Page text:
(RNS) Concern for the well-being of resident aliens has always been front and center of the Christian faith, and that should be no surprise given Christianity’s Jewish roots.
Centuries before Jesus reminded his followers to welcome strangers as they welcome him (Matthew 25:35), “undocumented immigrants” were on one of the most oft-repeated lists in the Hebrew Scriptures: Three groups of people that Yahweh constantly singled out for special care were, in fact, orphans, widows and resident aliens.
Of all people, Jews had a unique reason to treat such people with special kindness. “You shall not oppress or wrong a resident alien, for you were once aliens in the land of Egypt,” as God says in Exodus. Yahweh is simply reminding the Chosen People of their own salvation history, a history that included a stay of more than 400 years in someone else’s country.
Our ancestors in the faith always worried about people who had no “clout,” individuals who couldn’t defend themselves when push came to shove. Widows — women without a man to support them, as was the custom of the day — clearly fit this category, as did orphans.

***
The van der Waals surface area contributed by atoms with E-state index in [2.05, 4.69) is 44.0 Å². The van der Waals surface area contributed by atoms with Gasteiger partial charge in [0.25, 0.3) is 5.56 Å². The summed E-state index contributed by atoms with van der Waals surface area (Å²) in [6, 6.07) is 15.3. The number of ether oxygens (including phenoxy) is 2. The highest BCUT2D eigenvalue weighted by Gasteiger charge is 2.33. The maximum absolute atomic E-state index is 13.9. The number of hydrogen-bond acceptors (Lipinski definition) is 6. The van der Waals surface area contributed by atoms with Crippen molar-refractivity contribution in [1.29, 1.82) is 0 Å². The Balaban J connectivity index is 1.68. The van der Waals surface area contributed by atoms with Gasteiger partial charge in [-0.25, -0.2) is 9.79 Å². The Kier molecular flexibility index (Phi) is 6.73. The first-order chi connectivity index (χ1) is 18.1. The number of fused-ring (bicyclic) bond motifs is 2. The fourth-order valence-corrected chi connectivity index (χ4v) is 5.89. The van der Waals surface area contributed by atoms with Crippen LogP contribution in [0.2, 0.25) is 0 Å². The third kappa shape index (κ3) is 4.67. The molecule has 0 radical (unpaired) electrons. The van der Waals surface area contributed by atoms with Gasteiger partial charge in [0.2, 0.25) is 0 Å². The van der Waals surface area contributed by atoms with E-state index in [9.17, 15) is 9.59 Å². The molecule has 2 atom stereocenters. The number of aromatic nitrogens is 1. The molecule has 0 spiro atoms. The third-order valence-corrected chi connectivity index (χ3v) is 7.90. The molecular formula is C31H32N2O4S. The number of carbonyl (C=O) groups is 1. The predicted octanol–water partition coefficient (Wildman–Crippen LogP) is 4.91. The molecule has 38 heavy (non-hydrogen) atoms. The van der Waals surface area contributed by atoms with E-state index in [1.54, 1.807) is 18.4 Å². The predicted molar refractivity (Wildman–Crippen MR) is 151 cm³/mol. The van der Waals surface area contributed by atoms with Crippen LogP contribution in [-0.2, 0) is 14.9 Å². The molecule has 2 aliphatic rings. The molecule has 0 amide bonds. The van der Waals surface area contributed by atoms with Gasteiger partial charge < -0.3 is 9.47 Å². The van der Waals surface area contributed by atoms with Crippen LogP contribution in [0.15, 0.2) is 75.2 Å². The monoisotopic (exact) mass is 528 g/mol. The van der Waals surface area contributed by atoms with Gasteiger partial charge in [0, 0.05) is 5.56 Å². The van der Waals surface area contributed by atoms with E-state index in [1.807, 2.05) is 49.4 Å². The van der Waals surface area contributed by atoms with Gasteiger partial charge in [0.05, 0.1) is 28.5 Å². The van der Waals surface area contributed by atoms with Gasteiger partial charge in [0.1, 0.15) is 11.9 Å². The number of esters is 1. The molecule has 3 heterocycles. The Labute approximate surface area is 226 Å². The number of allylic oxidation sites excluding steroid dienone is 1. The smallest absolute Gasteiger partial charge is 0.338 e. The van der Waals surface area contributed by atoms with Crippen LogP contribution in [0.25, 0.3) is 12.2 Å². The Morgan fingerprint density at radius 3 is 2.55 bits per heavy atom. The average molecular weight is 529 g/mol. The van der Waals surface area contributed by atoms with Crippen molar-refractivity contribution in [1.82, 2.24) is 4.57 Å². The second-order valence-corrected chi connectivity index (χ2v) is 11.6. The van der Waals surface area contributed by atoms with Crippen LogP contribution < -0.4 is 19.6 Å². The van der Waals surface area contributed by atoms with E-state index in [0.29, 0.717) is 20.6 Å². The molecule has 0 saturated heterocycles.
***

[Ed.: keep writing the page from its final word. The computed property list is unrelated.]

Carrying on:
Resident aliens were in the same boat. They were foreigners, inhabitants in a strange land. Then, as now in many countries, all three could easily be taken advantage of.
The late Scripture scholar Hans Walter Wolff frequently reminded us that the Israelite monarchy was a unique institution in the ancient world. Monarchical governments normally came into existence to protect the interests of the wealthy and influential. Jewish kings, on the contrary, were put in power to protect the rights of the poor and downtrodden.
During the biblical period, it was presumed everyone had a “go’el” (often translated as “redeemer”), a person who would “get you out of hock” when problems arose. Usually this was a close relative – a father, brother or son. Or, in some situations, a distant relative, as was the case with Boaz in the book of Ruth. The king was expected to fulfill this role for orphans, widows and resident aliens. He was supposed to personally step in and defend their rights. His door was to be open to them 24/7.